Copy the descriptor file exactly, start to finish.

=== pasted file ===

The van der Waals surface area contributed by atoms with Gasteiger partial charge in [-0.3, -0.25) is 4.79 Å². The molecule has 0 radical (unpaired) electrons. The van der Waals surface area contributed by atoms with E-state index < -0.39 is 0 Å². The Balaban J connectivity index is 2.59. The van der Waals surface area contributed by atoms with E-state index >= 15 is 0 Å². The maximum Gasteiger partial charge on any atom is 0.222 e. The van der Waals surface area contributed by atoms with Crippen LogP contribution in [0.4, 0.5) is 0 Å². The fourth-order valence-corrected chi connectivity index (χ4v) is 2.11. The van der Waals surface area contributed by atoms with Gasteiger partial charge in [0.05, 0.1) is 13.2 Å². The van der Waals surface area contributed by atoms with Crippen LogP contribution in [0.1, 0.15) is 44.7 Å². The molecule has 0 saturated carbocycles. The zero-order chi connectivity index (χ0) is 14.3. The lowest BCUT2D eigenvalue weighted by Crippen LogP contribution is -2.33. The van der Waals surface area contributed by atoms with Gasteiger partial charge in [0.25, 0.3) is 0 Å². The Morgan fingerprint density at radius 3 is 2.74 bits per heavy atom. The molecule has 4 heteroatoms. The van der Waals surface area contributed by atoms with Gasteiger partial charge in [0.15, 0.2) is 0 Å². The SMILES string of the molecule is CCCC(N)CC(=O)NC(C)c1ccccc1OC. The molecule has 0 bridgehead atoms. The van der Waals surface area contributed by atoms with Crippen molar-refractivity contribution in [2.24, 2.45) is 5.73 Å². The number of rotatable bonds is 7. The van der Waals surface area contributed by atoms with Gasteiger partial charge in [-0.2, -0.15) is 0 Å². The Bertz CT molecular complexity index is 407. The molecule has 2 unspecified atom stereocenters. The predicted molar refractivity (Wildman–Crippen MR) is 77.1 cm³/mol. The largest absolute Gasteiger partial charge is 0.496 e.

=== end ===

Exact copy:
The van der Waals surface area contributed by atoms with Gasteiger partial charge in [-0.3, -0.25) is 4.79 Å². The molecule has 0 radical (unpaired) electrons. The van der Waals surface area contributed by atoms with E-state index < -0.39 is 0 Å². The Balaban J connectivity index is 2.59. The van der Waals surface area contributed by atoms with E-state index >= 15 is 0 Å². The maximum Gasteiger partial charge on any atom is 0.222 e. The van der Waals surface area contributed by atoms with Crippen LogP contribution in [0.4, 0.5) is 0 Å². The fourth-order valence-corrected chi connectivity index (χ4v) is 2.11. The van der Waals surface area contributed by atoms with Gasteiger partial charge in [0.05, 0.1) is 13.2 Å². The van der Waals surface area contributed by atoms with Crippen LogP contribution in [0.1, 0.15) is 44.7 Å². The molecule has 0 saturated carbocycles. The zero-order chi connectivity index (χ0) is 14.3. The lowest BCUT2D eigenvalue weighted by Crippen LogP contribution is -2.33. The van der Waals surface area contributed by atoms with Gasteiger partial charge in [0.25, 0.3) is 0 Å². The Morgan fingerprint density at radius 3 is 2.74 bits per heavy atom. The molecule has 4 heteroatoms. The van der Waals surface area contributed by atoms with Gasteiger partial charge in [0.15, 0.2) is 0 Å². The SMILES string of the molecule is CCCC(N)CC(=O)NC(C)c1ccccc1OC. The molecule has 0 bridgehead atoms. The van der Waals surface area contributed by atoms with Crippen molar-refractivity contribution in [2.24, 2.45) is 5.73 Å². The number of rotatable bonds is 7. The van der Waals surface area contributed by atoms with Gasteiger partial charge in [-0.2, -0.15) is 0 Å². The Bertz CT molecular complexity index is 407. The molecule has 2 unspecified atom stereocenters. The predicted molar refractivity (Wildman–Crippen MR) is 77.1 cm³/mol. The largest absolute Gasteiger partial charge is 0.496 e.